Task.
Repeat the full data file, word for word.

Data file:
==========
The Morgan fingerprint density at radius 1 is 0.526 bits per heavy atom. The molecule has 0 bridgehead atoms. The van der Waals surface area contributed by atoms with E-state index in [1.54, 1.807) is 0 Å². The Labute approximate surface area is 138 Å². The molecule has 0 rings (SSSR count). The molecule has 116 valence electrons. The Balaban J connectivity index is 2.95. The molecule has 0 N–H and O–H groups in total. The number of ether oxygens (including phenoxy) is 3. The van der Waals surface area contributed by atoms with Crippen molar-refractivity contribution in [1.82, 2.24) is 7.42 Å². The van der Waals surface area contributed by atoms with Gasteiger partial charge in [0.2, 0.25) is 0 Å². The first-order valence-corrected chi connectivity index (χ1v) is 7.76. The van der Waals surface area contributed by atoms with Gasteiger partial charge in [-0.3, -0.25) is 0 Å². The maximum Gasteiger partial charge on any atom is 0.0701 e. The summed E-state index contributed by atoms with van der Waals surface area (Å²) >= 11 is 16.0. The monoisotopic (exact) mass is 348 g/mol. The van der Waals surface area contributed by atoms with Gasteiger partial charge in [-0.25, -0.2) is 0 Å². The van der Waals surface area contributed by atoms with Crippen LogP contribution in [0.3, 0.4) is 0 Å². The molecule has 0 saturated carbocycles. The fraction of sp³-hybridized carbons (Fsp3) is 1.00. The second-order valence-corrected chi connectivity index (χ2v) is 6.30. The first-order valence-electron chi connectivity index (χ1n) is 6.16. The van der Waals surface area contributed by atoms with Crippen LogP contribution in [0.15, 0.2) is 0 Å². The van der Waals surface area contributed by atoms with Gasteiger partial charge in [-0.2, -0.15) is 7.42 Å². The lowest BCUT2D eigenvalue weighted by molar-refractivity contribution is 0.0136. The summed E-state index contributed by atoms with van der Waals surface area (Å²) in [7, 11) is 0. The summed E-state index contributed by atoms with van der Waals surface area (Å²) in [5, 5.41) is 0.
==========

The Morgan fingerprint density at radius 1 is 0.526 bits per heavy atom. The molecule has 0 bridgehead atoms. The van der Waals surface area contributed by atoms with E-state index in [1.54, 1.807) is 0 Å². The Labute approximate surface area is 138 Å². The molecule has 0 rings (SSSR count). The molecule has 116 valence electrons. The Balaban J connectivity index is 2.95. The molecule has 0 N–H and O–H groups in total. The number of ether oxygens (including phenoxy) is 3. The van der Waals surface area contributed by atoms with Crippen molar-refractivity contribution in [1.82, 2.24) is 7.42 Å². The van der Waals surface area contributed by atoms with Gasteiger partial charge in [0.2, 0.25) is 0 Å². The first-order valence-corrected chi connectivity index (χ1v) is 7.76. The van der Waals surface area contributed by atoms with Gasteiger partial charge in [-0.3, -0.25) is 0 Å². The maximum Gasteiger partial charge on any atom is 0.0701 e. The summed E-state index contributed by atoms with van der Waals surface area (Å²) >= 11 is 16.0. The monoisotopic (exact) mass is 348 g/mol. The van der Waals surface area contributed by atoms with Gasteiger partial charge in [-0.25, -0.2) is 0 Å². The van der Waals surface area contributed by atoms with Crippen LogP contribution in [0.3, 0.4) is 0 Å². The molecule has 0 saturated carbocycles. The fraction of sp³-hybridized carbons (Fsp3) is 1.00. The second-order valence-corrected chi connectivity index (χ2v) is 6.30. The first-order valence-electron chi connectivity index (χ1n) is 6.16. The van der Waals surface area contributed by atoms with Crippen LogP contribution in [0.15, 0.2) is 0 Å². The van der Waals surface area contributed by atoms with Gasteiger partial charge in [-0.2, -0.15) is 7.42 Å². The lowest BCUT2D eigenvalue weighted by molar-refractivity contribution is 0.0136. The summed E-state index contributed by atoms with van der Waals surface area (Å²) in [7, 11) is 0. The summed E-state index contributed by atoms with van der Waals surface area (Å²) in [5, 5.41) is 0.